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README.md

Reactive Java Microservices

This part of the cloud-native-starter project describes how to implement reactive microservices with Quarkus, MicroProfile, Vert.x, Kafka and Postgres.

The project comes with a sample application which displays articles with author information in a simple web application. The web application invokes the web-api service which implements a backend-for-frontend pattern and invokes the articles and authors service. The articles service stores data in a Postgres database. Messages are sent between the microservices via Kafka.

This diagram describes the high level architecture.

Jump to the part of the documentation you are interested in:

Setup in Minikube

The setup is pretty straight forward. Once Minikube is installed it takes only 10 minutes to deploy everything.

1. Install Minikube

See the instructions.

2. Get the code

$ git clone https://github.com/IBM/cloud-native-starter.git
$ cd cloud-native-starter/reactive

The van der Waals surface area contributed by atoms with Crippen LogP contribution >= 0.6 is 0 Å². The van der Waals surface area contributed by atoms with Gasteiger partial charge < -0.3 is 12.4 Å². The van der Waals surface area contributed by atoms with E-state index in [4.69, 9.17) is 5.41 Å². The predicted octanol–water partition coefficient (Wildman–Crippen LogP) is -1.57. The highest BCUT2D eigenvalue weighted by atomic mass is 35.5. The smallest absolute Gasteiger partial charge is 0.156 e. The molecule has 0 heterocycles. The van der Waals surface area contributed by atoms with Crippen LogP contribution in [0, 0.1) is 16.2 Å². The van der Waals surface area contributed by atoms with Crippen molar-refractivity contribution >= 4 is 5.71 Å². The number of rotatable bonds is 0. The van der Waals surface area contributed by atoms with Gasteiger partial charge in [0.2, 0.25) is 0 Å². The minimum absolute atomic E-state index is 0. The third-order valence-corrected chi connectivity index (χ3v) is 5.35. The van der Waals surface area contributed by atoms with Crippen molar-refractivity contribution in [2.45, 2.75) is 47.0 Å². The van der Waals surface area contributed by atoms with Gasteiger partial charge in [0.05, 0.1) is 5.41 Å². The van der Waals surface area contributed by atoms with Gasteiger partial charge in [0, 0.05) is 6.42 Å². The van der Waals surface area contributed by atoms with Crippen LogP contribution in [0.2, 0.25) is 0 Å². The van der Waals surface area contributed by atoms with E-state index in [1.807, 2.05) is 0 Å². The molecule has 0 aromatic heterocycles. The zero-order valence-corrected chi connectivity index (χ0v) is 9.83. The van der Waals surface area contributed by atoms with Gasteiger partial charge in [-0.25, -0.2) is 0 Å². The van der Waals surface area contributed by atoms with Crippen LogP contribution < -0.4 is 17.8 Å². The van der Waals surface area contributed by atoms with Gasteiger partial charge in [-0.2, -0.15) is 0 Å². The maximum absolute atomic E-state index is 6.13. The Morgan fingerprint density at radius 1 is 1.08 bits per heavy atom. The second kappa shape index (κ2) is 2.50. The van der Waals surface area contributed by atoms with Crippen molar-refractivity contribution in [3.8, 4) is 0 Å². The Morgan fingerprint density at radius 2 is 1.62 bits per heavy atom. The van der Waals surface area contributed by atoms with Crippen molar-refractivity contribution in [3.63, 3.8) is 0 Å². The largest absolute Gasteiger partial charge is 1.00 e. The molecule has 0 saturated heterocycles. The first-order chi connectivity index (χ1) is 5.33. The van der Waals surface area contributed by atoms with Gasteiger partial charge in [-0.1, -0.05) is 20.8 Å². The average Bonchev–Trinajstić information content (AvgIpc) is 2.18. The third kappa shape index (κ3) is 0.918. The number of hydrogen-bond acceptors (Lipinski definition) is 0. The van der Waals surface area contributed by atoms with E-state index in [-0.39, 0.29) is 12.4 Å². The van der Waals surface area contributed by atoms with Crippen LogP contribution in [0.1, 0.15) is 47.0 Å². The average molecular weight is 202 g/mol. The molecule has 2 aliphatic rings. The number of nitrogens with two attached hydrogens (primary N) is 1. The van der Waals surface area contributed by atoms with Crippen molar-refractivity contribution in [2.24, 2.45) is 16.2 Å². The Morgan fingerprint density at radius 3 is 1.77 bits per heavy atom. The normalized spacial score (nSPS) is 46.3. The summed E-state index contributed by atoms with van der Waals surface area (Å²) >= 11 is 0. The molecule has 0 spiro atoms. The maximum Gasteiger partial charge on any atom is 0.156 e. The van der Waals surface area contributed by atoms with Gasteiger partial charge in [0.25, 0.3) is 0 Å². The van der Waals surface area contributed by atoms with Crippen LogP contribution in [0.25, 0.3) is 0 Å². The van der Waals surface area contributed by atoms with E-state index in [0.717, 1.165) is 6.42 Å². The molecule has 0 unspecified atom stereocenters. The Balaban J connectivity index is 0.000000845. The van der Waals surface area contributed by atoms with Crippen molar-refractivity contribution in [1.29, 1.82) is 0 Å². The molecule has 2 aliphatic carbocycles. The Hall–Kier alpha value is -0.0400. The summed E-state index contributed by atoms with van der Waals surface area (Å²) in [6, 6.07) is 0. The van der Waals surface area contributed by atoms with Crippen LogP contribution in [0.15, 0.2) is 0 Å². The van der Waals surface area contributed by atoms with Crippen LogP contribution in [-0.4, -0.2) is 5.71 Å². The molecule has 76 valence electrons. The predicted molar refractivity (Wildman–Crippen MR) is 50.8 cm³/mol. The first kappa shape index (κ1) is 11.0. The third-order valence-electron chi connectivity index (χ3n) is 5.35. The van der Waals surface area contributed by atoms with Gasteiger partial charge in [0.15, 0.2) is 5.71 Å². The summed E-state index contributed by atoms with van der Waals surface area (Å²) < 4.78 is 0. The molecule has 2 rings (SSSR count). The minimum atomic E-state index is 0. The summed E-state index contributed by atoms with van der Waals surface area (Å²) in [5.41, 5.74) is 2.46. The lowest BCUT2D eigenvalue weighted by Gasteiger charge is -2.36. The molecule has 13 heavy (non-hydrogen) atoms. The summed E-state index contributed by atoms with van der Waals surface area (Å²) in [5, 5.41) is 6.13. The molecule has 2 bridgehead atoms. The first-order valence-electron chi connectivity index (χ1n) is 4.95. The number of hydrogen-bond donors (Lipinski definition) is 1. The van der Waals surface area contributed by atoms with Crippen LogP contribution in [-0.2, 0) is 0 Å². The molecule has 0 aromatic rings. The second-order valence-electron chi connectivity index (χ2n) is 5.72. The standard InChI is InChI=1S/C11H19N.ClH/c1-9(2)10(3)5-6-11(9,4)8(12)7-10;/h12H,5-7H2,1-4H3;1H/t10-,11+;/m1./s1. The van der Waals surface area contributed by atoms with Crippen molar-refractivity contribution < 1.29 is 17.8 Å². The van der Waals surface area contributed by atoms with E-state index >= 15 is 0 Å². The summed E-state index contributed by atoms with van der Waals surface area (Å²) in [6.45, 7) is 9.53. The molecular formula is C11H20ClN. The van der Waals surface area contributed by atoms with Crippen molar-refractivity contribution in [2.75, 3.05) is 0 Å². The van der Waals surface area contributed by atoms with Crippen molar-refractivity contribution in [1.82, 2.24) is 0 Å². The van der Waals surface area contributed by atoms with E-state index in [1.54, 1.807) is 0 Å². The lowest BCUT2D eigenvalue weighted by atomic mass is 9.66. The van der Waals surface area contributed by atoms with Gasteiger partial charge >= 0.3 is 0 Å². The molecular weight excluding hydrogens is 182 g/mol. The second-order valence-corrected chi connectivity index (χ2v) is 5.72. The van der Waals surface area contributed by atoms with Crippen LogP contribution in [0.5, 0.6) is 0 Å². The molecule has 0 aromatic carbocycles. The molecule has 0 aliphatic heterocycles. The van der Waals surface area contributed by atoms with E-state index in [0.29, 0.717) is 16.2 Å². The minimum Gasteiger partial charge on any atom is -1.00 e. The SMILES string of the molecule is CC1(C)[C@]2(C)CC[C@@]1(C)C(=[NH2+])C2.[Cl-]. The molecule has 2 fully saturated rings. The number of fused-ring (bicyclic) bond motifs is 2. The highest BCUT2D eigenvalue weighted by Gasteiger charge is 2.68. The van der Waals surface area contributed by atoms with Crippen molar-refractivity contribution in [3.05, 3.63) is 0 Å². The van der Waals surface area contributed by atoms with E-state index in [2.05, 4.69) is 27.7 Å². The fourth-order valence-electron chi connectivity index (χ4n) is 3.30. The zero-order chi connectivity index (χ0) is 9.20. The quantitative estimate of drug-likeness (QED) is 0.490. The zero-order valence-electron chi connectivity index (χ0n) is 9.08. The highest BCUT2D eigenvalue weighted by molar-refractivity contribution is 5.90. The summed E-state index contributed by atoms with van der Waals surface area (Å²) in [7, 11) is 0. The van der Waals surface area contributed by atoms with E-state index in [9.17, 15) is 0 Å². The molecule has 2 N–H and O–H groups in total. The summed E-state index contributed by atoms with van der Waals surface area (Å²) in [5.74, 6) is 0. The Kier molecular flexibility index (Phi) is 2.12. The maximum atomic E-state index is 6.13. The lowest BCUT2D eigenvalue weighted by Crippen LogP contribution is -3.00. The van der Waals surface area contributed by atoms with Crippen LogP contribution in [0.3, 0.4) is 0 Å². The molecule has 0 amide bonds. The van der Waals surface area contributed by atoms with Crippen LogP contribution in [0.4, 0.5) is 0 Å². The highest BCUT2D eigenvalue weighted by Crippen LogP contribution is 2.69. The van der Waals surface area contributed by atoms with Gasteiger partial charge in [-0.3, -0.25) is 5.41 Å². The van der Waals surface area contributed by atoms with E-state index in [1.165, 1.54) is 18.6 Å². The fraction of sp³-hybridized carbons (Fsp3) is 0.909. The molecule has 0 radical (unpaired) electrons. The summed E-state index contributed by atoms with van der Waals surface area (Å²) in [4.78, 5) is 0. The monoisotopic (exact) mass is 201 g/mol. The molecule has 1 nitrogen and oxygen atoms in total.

$ ROOT_FOLDER=$(pwd)

3. Install prerequisites

$ cd ${ROOT_FOLDER}
$ sh scripts/check-prerequisites.sh

4. Start Minikube and deploy Kafka and Postgres

After every step follow the instructions in the output of the commands to check when the components have been started before moving on. It's also recommended to doublecheck whether all components in all namespaces have the 'green' status in the Minikube dashboard ($ minikube dashboard).

$ cd ${ROOT_FOLDER}
$ sh scripts/start-minikube.sh
$ sh scripts/deploy-kafka.sh
$ sh scripts/deploy-postgres.sh
$ sh scripts/deploy-postgres-admin.sh

The script deploy-kafka.sh performs the following actions:

  1. Create a namespace 'kafka'
  2. Install the Kafka operator strimzi-cluster-operator
  3. Deploy the 'my-cluster-entity-operator'
  4. Deploy Kafka (3 pods my-cluster-zookeeper, 3 pods my-cluster-kafka)

The script deploy-postgres.sh deploys a simple Postgres database which doesn't require a persistent volume.

The script deploy-postgres-admin.sh is optional only and installs the Postgres admin tool pgAdmin.